Social phobia can be limited to only one type of situation — such as a fear of speaking in public, or eating, drinking, or writing in front of others. (Most of us have some fear of speaking in public, and this alone does not constitute social phobia.) In its most severe form, may be so broad that a person experiences symptoms almost anytime they are around other people. Social phobia can be debilitating. It may even keep people from going to work or school, and many people have a hard time making and keeping friends.

If you have social phobia, you may be embarrassed by these symptoms, and you may feel as though all eyes are focused on you. You may be afraid of being with people other than your family. You may be aware that your feelings are irrational. Even if you manage to confront what you fear, you probably feel very anxious beforehand, and you may be intensely uncomfortable the whole time. Afterward, the unpleasant feelings may linger, as you worry about how you performed.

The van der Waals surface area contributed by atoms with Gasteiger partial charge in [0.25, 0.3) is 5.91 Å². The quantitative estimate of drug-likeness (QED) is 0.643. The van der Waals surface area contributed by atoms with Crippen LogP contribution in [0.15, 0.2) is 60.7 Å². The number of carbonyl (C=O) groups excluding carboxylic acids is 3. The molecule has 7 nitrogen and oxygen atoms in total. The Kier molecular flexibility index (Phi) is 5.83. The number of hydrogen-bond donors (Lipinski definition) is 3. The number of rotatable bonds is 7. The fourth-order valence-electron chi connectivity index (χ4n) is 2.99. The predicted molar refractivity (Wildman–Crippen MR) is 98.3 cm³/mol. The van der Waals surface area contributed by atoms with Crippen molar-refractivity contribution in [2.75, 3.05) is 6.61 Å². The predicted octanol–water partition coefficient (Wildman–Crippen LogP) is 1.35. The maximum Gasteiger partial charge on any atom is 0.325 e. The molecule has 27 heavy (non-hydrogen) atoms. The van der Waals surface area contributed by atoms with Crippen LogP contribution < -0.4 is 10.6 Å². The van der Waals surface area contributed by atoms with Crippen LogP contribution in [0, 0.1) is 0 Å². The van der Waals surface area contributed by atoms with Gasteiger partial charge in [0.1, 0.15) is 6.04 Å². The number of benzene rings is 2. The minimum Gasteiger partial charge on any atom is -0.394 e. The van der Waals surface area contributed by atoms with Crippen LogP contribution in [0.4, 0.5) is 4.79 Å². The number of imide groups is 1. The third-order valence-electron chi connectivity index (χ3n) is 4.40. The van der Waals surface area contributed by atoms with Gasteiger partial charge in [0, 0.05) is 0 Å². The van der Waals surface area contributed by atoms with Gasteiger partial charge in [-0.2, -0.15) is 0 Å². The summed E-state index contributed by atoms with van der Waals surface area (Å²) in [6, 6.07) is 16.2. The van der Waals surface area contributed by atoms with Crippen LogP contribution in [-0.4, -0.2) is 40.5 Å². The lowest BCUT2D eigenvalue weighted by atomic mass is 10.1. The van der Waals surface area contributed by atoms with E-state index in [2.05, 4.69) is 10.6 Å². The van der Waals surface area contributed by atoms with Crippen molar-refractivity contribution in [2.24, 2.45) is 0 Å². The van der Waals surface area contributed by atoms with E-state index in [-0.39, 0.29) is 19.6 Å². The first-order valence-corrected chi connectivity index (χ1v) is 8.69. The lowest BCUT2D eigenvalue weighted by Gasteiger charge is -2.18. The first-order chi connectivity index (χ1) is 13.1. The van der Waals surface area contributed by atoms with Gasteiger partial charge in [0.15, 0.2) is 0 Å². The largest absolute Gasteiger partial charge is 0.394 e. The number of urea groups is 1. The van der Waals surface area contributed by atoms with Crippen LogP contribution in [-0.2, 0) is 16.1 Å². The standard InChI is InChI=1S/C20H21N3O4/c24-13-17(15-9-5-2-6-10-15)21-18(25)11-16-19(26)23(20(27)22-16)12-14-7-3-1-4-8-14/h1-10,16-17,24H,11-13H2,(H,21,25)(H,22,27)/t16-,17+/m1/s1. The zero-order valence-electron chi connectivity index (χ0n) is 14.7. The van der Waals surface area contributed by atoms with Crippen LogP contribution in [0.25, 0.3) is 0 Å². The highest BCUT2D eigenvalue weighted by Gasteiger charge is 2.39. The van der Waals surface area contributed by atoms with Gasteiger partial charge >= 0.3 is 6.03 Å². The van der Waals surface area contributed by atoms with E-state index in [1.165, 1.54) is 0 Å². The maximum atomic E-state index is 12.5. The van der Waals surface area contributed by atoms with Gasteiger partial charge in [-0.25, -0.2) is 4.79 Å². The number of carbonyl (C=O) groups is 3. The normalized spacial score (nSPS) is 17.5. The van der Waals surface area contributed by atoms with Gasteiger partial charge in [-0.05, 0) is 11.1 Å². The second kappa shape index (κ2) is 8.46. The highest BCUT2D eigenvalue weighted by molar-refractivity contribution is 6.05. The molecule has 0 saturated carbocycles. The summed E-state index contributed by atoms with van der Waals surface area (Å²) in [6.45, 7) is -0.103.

The disorder usually begins in childhood or early adolescence, and it can run in families. Social phobia often occurs along with other anxiety disorders or depression. People with social phobia may self-medicate with drugs or alcohol in an attempt to relax. Social phobia can be treated successfully.

Symptoms often accompany the intense anxiety of social phobia and include

  • blushing
  • profuse sweating
  • trembling
  • nausea
  • difficulty talking

Specific Phobia is an intense fear of something that poses little or no actual danger. Specific phobias usually first appear during childhood or adolescence and tend to persist into adulthood. Some of the more common specific phobias focus on enclosed places, heights, escalators, tunnels, water, flying, and injuries involving blood. Phobias are more than just extreme fear – they are an irrational fear of a particular thing. You may feel fine flying in airplanes but be unable to go above the 5th floor of an office building. While adults with phobias realize that these fears are irrational, they often find that facing or even thinking about facing, the feared object or situation brings on a panic attack or severe anxiety.

If it’s easy to avoid the object of the fear, then people with specific phobias may not seek treatment. In other cases, they may make important career or personal decisions just to avoid a phobic situation. Specific phobias are highly treatable.